The End of the Alphabet – CS Richardson

Posted 12 June, 2012 by Trish in Reading Nook, Review / 18 Comments

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Title: The End of the Alphabet
Author: CS Richardson
Published: 2007; Pages: 119
Genre: Fiction
Rating: 4/5

In Short: Ambrose Zephyr, a middle aged ad man, learns that he only has 30 days to live. Maybe more, maybe less. In an effort to make the most of his remaining days, he and his wife Zipper travel to different cities based on the letters of the alphabet.

Why I read it: The End of the Alphabet was selected for my work book club. I hadn’t heard of it before but it has a pretty cover and is short! Me likey.

Thoughts in General: I was a little nervous when I started this book because I had heard some negative comments from coworkers who finished it before I did. One evening I happened to have some time to myself so I headed to Starbucks and sat down with the little book. I devoured a third of it in one sitting, immediately falling in love with Ambrose and Zipper and their quirky story. The story moves back and forth between the present—with Ambrose learning of his sudden illness—and the past including memories of childhood and Ambrose and Zipper’s meeting and early romance.

This is a simple book, which I guess is to be expected with the length, but it packed so much emotion and feeling into every page. I felt the unspoken pain of Zipper as she prepared for her husband’s death, I felt the inability of Ambrose to voice his emotions and fears. I felt their love and their frustrations and their desire and sorrow. But not only was it an emotional read but it was also a stimulating one as well. Richardson has such a way with descriptions and being able to communicate the subjects that aren’t easy to convey and I know that I could read this little book again and glean so much more from every flashback, every conversation, every breakdown.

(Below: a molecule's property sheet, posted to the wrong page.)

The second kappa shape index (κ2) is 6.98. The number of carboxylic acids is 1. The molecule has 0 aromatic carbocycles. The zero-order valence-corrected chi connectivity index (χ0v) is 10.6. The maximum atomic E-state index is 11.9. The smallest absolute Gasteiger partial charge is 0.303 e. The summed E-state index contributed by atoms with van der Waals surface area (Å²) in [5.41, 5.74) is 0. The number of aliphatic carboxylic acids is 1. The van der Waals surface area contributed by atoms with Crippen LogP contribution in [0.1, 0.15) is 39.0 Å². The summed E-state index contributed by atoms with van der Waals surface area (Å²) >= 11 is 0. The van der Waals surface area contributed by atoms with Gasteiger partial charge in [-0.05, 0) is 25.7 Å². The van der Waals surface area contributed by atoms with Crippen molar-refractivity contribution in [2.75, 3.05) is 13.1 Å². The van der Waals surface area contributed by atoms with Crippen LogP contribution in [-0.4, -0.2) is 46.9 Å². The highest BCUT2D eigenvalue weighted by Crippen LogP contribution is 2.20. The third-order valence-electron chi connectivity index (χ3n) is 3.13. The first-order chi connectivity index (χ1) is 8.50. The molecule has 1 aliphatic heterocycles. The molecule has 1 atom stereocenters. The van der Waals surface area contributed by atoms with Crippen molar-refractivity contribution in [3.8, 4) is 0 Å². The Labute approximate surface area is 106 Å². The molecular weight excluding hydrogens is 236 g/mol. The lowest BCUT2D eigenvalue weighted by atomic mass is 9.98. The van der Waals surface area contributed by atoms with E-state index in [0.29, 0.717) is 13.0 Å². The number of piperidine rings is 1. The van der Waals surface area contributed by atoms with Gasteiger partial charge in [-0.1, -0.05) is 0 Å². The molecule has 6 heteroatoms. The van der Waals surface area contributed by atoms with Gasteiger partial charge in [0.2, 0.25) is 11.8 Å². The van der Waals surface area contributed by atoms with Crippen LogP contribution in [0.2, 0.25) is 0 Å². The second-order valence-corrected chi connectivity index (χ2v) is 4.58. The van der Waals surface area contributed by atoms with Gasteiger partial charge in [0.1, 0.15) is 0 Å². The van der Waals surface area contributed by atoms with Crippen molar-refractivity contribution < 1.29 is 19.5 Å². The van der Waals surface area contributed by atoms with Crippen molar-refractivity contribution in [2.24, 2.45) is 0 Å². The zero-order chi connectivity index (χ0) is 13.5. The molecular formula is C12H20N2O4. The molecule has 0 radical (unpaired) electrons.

Bottom Line: I recommend this little book, but I feel like I must do so with some reservations. The length was too short—there was so much more I wanted to know and understand by the end of the novel. But on the other hand I think it’s one of those that is meant to exist mostly in your own imagination. Leaving just enough blanks for you to fill them in how you wish. Most of our bookclub members enjoyed the book and felt passionate about the characters and writing like I did. If you read this one I hope you enjoy it—it packs a big punch for a short 120 pages.

Have you read this one?

Are you off-put by short novellas? Do you feel they can be as effective as longer books?

18 Responses to “The End of the Alphabet – CS Richardson”

  1. I haven’t read this one, and I am not put off by short novellas. I likey too. Particularly if it’s a book club thingy. It’s so hard to choose a book everyone will enjoy. Have a good week.

  2. I like that cover too! A book that’s too short? Doesn’t seem to happen too often :) Sounds like a good read!

  3. I like when books allow me to use my imagination and fill in some blanks, too. Having everything cut and dried, spelled out to a T? That gets boring for me. I like the sound of this one!

  4. *Irene – It definitely is tough to choose a book club book that everyone enjoys but honestly I think sometimes some disagreement leads to better discussion!